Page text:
Posted: 13 Dec 2000 Last revised: 23 Feb 2013
Date Written: 2000
Economic theory suggests that a commitment by a firm to increased levels of disclosure should lower the information asymmetry component of the firm's cost of capital. But while the theory is compelling, so far empirical results relating increased levels of disclosure to measurable economic benefits have been mixed. One explanation for the mixed results among studies using data from firms publicly registered in the US is that, under current US reporting standards, the disclosure environment is already rich. In this paper, we study German firms that have switched from the German to an international reporting regime (IAS or US-GAAP), thereby committing themselves to increased levels of disclosure. We show that proxies for the information asymmetry component of the cost of capital for the switching firms, namely the bid-ask spread and trading volume, behave in the predicted direction compared to firms employing the German reporting regime.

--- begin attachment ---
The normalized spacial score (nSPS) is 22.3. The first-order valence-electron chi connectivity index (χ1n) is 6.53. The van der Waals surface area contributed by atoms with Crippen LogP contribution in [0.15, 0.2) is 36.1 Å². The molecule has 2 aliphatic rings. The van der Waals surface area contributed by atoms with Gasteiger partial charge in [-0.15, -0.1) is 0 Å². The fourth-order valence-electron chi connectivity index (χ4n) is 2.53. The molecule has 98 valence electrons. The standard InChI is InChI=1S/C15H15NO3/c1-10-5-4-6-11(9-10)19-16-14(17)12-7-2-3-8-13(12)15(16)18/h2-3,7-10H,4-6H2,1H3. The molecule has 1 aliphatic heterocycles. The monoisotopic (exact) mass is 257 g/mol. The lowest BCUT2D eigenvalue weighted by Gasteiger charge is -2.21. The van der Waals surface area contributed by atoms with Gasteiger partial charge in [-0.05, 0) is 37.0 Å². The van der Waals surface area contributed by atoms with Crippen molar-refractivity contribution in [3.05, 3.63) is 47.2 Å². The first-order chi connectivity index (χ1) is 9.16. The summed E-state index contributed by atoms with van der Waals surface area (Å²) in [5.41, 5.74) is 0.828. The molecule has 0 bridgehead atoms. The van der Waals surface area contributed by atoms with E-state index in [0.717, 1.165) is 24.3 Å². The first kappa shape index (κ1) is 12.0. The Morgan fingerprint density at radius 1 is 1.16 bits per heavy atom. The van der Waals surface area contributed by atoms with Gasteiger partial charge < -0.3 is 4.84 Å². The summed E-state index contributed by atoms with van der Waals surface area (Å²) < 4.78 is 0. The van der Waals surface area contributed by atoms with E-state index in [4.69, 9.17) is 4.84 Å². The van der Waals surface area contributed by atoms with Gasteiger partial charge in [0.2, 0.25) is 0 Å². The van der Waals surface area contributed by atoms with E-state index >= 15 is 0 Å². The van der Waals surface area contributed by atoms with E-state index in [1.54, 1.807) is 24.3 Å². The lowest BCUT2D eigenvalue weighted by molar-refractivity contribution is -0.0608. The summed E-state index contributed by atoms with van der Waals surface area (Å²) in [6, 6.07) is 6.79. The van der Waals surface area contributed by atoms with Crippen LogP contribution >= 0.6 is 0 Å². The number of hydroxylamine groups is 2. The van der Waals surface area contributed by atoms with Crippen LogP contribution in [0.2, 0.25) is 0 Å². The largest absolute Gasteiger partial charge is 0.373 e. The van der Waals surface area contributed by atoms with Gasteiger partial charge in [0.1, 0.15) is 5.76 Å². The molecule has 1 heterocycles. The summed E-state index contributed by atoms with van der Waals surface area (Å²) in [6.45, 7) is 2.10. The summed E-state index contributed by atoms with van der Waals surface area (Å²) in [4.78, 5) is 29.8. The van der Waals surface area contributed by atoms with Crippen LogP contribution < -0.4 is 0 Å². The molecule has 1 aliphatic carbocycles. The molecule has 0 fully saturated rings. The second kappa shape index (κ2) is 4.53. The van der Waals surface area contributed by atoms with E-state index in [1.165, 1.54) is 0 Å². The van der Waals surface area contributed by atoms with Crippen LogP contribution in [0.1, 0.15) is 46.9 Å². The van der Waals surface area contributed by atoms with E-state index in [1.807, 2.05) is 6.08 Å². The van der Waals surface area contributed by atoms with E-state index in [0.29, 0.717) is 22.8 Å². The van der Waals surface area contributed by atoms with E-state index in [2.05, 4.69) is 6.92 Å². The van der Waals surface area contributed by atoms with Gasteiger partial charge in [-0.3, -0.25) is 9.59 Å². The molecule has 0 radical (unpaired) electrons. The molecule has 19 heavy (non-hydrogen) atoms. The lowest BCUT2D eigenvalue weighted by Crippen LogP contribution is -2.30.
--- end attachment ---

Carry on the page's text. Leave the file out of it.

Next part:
Keywords: disclosure, international accounting, cost of capital, information asymmetry, liquidity
JEL Classification: D82, M41, G30
Suggested Citation: Suggested Citation
Leuz, Christian and Verrecchia, Robert E., The Economic Consequences of Increased Disclosure (2000). Journal of Accounting Research 38 (Supplement 2000), pp. 91–124. Available at SSRN: https://ssrn.com/abstract=248411